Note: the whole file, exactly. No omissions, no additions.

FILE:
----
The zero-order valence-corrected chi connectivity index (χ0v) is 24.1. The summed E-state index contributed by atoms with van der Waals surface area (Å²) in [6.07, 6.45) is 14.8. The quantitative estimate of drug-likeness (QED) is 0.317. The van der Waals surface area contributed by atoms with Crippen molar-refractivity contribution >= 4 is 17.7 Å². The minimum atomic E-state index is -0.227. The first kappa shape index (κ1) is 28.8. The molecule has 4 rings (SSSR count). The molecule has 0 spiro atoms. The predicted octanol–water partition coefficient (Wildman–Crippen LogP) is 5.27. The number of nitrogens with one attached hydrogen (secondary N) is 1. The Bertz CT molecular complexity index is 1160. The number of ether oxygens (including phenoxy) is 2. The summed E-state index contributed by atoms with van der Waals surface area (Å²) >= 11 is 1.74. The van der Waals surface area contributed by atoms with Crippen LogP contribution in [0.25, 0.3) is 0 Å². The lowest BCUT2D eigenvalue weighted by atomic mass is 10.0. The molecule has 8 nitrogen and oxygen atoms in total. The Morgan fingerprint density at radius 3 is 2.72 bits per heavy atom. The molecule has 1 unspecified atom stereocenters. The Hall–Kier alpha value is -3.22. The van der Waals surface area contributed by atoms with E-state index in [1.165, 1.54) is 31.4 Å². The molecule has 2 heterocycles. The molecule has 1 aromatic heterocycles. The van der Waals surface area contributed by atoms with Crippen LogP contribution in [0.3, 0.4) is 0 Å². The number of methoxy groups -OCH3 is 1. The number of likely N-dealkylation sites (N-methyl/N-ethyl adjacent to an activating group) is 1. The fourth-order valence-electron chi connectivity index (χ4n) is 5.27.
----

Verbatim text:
The zero-order valence-corrected chi connectivity index (χ0v) is 24.1. The summed E-state index contributed by atoms with van der Waals surface area (Å²) in [6.07, 6.45) is 14.8. The quantitative estimate of drug-likeness (QED) is 0.317. The van der Waals surface area contributed by atoms with Crippen molar-refractivity contribution >= 4 is 17.7 Å². The minimum atomic E-state index is -0.227. The first kappa shape index (κ1) is 28.8. The molecule has 4 rings (SSSR count). The molecule has 0 spiro atoms. The predicted octanol–water partition coefficient (Wildman–Crippen LogP) is 5.27. The number of nitrogens with one attached hydrogen (secondary N) is 1. The Bertz CT molecular complexity index is 1160. The number of ether oxygens (including phenoxy) is 2. The summed E-state index contributed by atoms with van der Waals surface area (Å²) >= 11 is 1.74. The van der Waals surface area contributed by atoms with Crippen LogP contribution in [0.25, 0.3) is 0 Å². The lowest BCUT2D eigenvalue weighted by atomic mass is 10.0. The molecule has 8 nitrogen and oxygen atoms in total. The Morgan fingerprint density at radius 3 is 2.72 bits per heavy atom. The molecule has 1 unspecified atom stereocenters. The Hall–Kier alpha value is -3.22. The van der Waals surface area contributed by atoms with E-state index in [1.165, 1.54) is 31.4 Å². The molecule has 2 heterocycles. The molecule has 1 aromatic heterocycles. The van der Waals surface area contributed by atoms with Crippen LogP contribution in [0.3, 0.4) is 0 Å². The number of methoxy groups -OCH3 is 1. The number of likely N-dealkylation sites (N-methyl/N-ethyl adjacent to an activating group) is 1. The fourth-order valence-electron chi connectivity index (χ4n) is 5.27.